Red Bull team principal, Christian Horner, has revealed that he and Mercedes boss, Toto Wolff, had an intense argument at last year’s British Grand Prix.
Sir Lewis Hamilton and Max Verstappen did battle last season in a humdinger of a title race, but there were multiple incidents that put a negative spin on the excitement.
The first of those took place at the British Grand Prix in Silverstone, after the Dutchman had taken pole by winning the sprint race.
The two drivers went wheel-to-wheel for the majority of the opening lap, and they were on the same piece of asphalt as they approached Copse.
With the Dutchman on the outside, the pair made contact, sending the Red Bull flying off into the barrier.
The 51G collision sent the 24-year-old to the hospital for precautionary checks, and Hamilton was given a penalty.
Despite that, the 37-year-old came back through the field, and passed Charles Leclerc late on to claim his eighth home win.
Wolff was arguing that the seven-time champion did not deserve to be punished for the crash, and it was one of the first occasions last year that we truly heard a team principal speaking with race director, Michael Masi.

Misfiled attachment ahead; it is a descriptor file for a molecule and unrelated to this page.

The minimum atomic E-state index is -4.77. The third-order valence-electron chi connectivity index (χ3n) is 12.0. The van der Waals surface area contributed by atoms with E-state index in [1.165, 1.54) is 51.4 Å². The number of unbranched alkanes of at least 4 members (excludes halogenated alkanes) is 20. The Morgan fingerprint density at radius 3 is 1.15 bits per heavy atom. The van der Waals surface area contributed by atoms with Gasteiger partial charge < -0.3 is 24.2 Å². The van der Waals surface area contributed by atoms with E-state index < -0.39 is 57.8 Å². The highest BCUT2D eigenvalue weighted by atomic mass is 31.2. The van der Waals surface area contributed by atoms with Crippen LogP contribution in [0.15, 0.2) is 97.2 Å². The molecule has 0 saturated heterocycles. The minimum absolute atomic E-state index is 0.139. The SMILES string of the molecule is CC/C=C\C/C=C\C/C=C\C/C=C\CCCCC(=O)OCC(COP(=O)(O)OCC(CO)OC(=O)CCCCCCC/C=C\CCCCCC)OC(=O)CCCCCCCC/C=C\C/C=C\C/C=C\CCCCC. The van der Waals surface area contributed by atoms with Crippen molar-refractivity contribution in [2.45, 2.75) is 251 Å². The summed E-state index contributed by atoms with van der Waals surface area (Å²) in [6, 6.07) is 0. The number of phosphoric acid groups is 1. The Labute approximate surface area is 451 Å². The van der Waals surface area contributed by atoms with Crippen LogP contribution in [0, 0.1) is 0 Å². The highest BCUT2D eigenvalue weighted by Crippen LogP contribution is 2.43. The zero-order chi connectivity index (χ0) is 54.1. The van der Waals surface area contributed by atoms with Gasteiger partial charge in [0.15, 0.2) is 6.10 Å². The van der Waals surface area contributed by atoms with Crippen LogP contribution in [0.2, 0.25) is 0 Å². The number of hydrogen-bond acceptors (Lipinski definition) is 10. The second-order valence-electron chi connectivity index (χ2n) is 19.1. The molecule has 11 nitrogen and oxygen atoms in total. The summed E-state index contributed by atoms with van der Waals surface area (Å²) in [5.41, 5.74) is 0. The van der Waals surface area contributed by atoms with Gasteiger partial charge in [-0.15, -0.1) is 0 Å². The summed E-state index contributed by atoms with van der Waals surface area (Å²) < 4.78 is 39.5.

That same radio lobbying was heard in Brazil, Saudi Arabia and Abu Dhabi after further incidents, and it was at the latter of those races where the title was controversially decided by a bizarre Safety Car restart.
Direct conversations with the race director have been restricted this year as a result, but the intense rivalry between Red Bull and Mercedes started after the lap one crash in Towcester.
“It really permeated at Silverstone where suddenly there was an awful lot of dialogue from Toto to Michael,” Horner said on the Beyond the Grid Podcast.
“Then he’s sending him an email, and then he’s coming up, and I thought, ‘Right, okay, I’m not having that, I’m going up.’”
The 48-year-old did not feel it was fair that Red Bull were not being given a right of reply, so he and Wolff came to verbal blows.
“I felt it was incredibly one sided that a team principal should not be able to lobby and influence the race director and with hindsight, Toto and I had a fairly heated exchange in race control,” explained Horner.
“At that event, where Toto was obviously arguing his corner that his driver shouldn’t be penalised, and I’ve got a driver in hospital and the car taken out of the race and was obviously feeling pretty aggrieved by it.”
Verstappen looks set to wrap up his second world title in the next two rounds in Singapore and Japan.